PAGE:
> succeed in impeading progress towards version .next, while not
> otherwise changing the status quo.
>
> What you suggest is yet another thing, based on forking the RC release
> branch, and I haven't seen that accepted by the committee yet.
>
> On Thu, Apr 19, 2018, 16:43 David Zuelke <dzuelke@xxxxxxxxxxxxxx
> <mailto:dzuelke@xxxxxxxxxxxxxx>> wrote:
>
>     The main difference is that you have a release branch in which fixes
>     to bugs or regressions found during 2.4.x RCs can be made, while work
>     on 2.4.(x+1) can continue in the main 2.4 branch.
>
>     Another benefit is that people who do automated builds (e.g. me) can
>     grep for "RC" in the version number and have it fetch from
>     https://dist.apache.org/repos/dist/dev/httpd/ instead.
>
>     The changelogs are more readable as well, because it's obvious which
>     intermediary RC releases belong together. If you look at
>     https://archive.apache.org/dist/httpd/CHANGES_2.4, there is zero
>     indication that e.g. 2.4.31 was never released.
>
>
>     On Thu, Apr 19, 2018 at 10:53 PM, William A Rowe Jr
>     <wrowe@xxxxxxxxxxxxx <mailto:wrowe@xxxxxxxxxxxxx>> wrote:
>     > What possible improvement occurs if there is no branch discipline
>     > on 2.4.x development? We just echoed effectively your proposal,
>     > using numbers rather than RC designations, and still .33 has this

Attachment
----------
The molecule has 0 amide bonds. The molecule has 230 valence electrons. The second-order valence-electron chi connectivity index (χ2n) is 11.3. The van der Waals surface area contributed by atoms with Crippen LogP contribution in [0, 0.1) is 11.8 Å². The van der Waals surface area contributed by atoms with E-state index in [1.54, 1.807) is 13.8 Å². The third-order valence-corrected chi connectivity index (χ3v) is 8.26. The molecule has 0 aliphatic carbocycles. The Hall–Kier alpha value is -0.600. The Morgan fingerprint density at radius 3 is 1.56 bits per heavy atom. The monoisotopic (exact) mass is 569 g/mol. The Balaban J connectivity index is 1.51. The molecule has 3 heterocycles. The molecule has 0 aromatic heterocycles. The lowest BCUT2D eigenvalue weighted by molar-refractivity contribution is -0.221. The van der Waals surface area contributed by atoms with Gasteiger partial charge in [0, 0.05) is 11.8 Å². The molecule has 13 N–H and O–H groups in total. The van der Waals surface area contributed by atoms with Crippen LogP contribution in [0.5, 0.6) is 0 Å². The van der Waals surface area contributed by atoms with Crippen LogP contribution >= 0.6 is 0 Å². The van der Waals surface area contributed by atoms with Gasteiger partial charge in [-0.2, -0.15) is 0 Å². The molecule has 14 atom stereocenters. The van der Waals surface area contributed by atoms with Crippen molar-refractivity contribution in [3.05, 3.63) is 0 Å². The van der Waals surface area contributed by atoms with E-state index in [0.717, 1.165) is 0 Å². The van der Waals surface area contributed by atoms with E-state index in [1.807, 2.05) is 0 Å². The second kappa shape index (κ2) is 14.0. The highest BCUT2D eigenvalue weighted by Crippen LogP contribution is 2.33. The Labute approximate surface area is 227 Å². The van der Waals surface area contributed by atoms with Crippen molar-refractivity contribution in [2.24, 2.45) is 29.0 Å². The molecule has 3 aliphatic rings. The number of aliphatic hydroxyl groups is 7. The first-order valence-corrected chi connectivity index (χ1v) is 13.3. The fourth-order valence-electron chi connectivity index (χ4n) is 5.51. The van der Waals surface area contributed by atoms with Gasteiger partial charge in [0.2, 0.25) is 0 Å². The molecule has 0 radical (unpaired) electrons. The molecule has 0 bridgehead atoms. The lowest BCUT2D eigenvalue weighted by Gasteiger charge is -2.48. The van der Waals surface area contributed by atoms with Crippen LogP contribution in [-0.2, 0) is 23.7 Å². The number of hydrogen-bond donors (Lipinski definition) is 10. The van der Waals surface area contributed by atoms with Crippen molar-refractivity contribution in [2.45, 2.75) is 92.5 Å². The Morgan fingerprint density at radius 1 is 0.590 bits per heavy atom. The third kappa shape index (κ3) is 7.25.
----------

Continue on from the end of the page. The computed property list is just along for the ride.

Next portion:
>     > host of issues. With no release since .29, the branch was in this
>     > continuous state of flux between 2.4.30 and 2.4.33. Testing the
>     > 2.4.30 release did not result in a better, eventual 2.4.31, testing
>     > .31 didn't result in a better .32, and even the final .33 had
>     its own
>     > issues.
>     >
>     > This would have been precisely the same outcome between RC1
>     > and RC4, if the project doesn't keep the branch stable for even the
>     > week or months required to craft a successful release, and if that
>     > occurs on 2.4.x branch, that is an interruption of effort towards
>     > release n+1, frustrating contributors.
>     >
>     > Note we don't publish anything not approved by the PMC, so
>     > there would be the same "vote" to release an RC.
>     >
>     > Net <-> net, this is the status quo which failed us so badly this
>     > past winter (now with alphabetic characters!)
>     >
>     >
>     > On Thu, Apr 19, 2018 at 10:51 AM, Jim Jagielski <jim@xxxxxxxxxxx
>     <mailto:jim@xxxxxxxxxxx>> wrote:
>     >> The idea is encouraging and fostering a broader test audience.
>     >>
>     >>